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Knicks' Tim Hardaway Jr. plans to add defense to his offensive skills

Boston Celtics guard Marcus Thornton shoots as Knicks

Boston Celtics guard Marcus Thornton shoots as Knicks guard Tim Hardaway Jr. defends during the second half of a preseason NBA basketball game, Wednesday, Oct. 8, 2014, in Hartford, Conn. Photo Credit: AP / Jessica Hill

Tim Hardaway Jr. isn't necessarily looking for his shot as soon as he enters the game. He said he's trying to make more of an impact on the other end of the court.

In that area, Hardaway, like the rest of the Knicks as they try to learn their new system, is a work in progress.

"I just want to give energy," he said. "This year, I just want to focus on giving energy on both ends of the floor. Just really, really try to concentrate on the defensive end, whatever it takes to get better. I know we have a great coaching staff here. I'm going to do whatever I can to get better on that end. Whenever the team needs me, I'll be able to deliver."

Hardaway always plays with energy, and he's never shy on the offensive end. There are few shots he doesn't like. But defense hasn't been a strength for the second-year guard.

Last season, opposing teams often went right at Hardaway, but the son of five-time NBA All-Star Tim Hardaway has the build to be a solid defender. He is 6-6, 205 pounds, long and athletic.

Hardaway knows he has to put in extra work, and he says he has been doing that, including talking to Iman Shumpert, the Knicks' best perimeter defender, and coach Derek Fisher.

"A lot of studying, a lot of communicating with Shump, communicating with D-Fish,'' he said. "D-Fish was a great defensive player. The assistant coaching staff, they're really helping out, and just working on my legs getting stronger with our strength and conditioning coach."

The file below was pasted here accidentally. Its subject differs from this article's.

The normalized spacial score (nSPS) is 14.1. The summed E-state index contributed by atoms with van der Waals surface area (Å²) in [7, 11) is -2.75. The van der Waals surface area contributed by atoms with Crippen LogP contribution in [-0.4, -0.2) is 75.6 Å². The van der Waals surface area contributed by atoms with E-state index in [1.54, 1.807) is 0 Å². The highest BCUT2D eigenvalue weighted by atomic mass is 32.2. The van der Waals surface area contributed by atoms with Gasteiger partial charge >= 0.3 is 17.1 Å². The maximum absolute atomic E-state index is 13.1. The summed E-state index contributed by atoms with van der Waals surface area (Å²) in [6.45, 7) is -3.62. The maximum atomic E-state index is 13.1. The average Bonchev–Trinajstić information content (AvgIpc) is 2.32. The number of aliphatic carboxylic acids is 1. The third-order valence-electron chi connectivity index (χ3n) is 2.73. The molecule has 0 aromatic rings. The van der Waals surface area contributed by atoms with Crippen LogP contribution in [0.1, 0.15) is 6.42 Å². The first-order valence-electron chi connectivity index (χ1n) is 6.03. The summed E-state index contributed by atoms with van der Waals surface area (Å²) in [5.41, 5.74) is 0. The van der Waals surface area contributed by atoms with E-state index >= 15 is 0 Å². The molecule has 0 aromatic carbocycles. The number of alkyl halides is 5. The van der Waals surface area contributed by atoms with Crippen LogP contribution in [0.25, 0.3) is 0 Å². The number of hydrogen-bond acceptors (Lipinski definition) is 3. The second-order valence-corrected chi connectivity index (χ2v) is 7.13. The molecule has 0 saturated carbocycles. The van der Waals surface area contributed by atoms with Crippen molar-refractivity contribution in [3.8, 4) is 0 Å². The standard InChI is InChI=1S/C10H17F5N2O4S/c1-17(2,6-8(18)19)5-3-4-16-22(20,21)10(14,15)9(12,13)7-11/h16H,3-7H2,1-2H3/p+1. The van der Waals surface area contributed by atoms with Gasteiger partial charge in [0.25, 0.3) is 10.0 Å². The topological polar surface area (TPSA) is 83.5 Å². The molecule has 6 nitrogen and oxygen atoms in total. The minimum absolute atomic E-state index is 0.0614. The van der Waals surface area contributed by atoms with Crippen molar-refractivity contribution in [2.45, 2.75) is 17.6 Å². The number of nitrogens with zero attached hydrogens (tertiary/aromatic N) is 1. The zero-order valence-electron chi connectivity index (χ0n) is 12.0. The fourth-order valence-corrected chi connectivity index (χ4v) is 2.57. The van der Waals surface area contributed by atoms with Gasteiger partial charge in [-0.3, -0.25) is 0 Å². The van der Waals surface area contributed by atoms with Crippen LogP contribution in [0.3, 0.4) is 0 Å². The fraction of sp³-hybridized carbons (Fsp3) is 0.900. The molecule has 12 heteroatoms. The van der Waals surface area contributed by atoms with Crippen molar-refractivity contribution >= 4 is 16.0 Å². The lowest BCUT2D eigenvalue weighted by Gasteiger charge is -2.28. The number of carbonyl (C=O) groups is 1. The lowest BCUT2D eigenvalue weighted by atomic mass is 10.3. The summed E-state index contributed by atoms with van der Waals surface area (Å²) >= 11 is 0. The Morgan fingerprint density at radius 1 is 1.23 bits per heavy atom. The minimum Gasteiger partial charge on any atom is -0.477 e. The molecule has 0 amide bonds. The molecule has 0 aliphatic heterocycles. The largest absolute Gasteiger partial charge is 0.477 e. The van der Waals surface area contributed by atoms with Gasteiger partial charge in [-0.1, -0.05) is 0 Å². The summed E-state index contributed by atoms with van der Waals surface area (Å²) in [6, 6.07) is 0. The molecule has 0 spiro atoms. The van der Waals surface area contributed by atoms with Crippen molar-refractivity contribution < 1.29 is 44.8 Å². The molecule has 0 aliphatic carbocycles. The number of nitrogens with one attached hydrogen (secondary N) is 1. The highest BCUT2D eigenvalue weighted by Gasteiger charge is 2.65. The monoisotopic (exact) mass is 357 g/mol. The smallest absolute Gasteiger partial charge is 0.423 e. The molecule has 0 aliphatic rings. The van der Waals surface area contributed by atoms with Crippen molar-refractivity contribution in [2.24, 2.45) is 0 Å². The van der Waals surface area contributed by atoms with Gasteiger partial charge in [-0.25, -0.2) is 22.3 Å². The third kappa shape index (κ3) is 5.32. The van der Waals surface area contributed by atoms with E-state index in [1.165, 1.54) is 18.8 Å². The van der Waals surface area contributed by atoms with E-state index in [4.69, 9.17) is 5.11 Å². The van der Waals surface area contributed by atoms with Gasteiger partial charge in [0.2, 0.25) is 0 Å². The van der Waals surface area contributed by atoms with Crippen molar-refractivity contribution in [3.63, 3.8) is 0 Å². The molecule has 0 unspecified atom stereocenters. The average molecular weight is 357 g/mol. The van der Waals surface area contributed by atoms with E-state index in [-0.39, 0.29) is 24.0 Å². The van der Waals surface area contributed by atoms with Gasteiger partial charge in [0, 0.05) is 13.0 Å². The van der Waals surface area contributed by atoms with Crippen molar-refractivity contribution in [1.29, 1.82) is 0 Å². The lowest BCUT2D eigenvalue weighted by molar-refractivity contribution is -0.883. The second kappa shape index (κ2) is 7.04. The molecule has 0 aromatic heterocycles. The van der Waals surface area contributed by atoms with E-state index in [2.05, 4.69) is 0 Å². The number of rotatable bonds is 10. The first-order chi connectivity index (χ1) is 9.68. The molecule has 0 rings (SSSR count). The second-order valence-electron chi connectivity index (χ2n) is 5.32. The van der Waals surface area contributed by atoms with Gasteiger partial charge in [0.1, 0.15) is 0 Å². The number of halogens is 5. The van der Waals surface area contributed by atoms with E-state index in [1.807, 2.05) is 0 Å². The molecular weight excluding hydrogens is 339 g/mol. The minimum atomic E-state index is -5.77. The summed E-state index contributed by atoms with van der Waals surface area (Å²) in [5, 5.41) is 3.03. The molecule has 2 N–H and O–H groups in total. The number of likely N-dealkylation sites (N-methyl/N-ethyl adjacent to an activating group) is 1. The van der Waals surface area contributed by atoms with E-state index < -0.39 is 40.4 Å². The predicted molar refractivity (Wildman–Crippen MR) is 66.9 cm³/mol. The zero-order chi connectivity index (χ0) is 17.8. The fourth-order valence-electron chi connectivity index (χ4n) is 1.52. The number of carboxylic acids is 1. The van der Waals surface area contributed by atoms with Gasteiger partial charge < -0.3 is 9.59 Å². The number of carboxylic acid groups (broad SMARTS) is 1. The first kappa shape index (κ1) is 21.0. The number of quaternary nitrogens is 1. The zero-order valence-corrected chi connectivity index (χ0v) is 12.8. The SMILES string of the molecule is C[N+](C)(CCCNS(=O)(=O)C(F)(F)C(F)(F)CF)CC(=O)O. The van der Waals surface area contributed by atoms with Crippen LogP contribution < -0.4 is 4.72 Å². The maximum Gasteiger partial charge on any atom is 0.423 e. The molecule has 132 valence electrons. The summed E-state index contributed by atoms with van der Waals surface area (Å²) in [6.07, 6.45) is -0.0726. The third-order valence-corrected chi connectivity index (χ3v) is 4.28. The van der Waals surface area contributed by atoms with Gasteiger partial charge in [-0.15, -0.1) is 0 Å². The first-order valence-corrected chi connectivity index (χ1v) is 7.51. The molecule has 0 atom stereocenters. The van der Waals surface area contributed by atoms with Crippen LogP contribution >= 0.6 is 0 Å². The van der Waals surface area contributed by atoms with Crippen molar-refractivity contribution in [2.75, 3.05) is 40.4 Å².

If Hardaway can improve defensively, he will be a huge asset for the Knicks. Offensively, he should thrive in the triangle system because he can do so much as a wing player, including bringing the ball up and initiating things.Hardaway, who averaged 10.2 points and made the NBA's All-Rookie first team last season, has scored 29 points in the Knicks' first two preseason games. He is ahead of some of the veterans in learning the triangle offense because he played for the Knicks' summer league team, and he said he's returned with more confidence and has been more vocal.

"I see a more confident Tim, and Tim got a lot of confidence," Carmelo Anthony said with a laugh. "So I see a lot more confidence in Tim, knowing how good of a player he could be. I think he believes that now. He believes in himself a lot more now and it's only going to grow.

"I need Tim's confidence to be sky-high. I don't care how high he gets, I need him to have all that confidence."

Hardaway's development could lead to a spot in the starting lineup as the shooting guard. Shumpert seems to be the leading candidate for that role because he's a better defender. But Hardaway, the No. 24 pick in the 2013 draft, likely has more of a future with the Knicks than Shumpert and J.R. Smith.

"He's just an impressive young man," Fisher said. "Separate from basketball, he's just a solid person, solid character, and I think that's the reason why he's so diligent and so professional in his approach.

"As a young player, he's still impactful to his teammates. I think guys appreciate what he does every day. He's going to be important for us this season."


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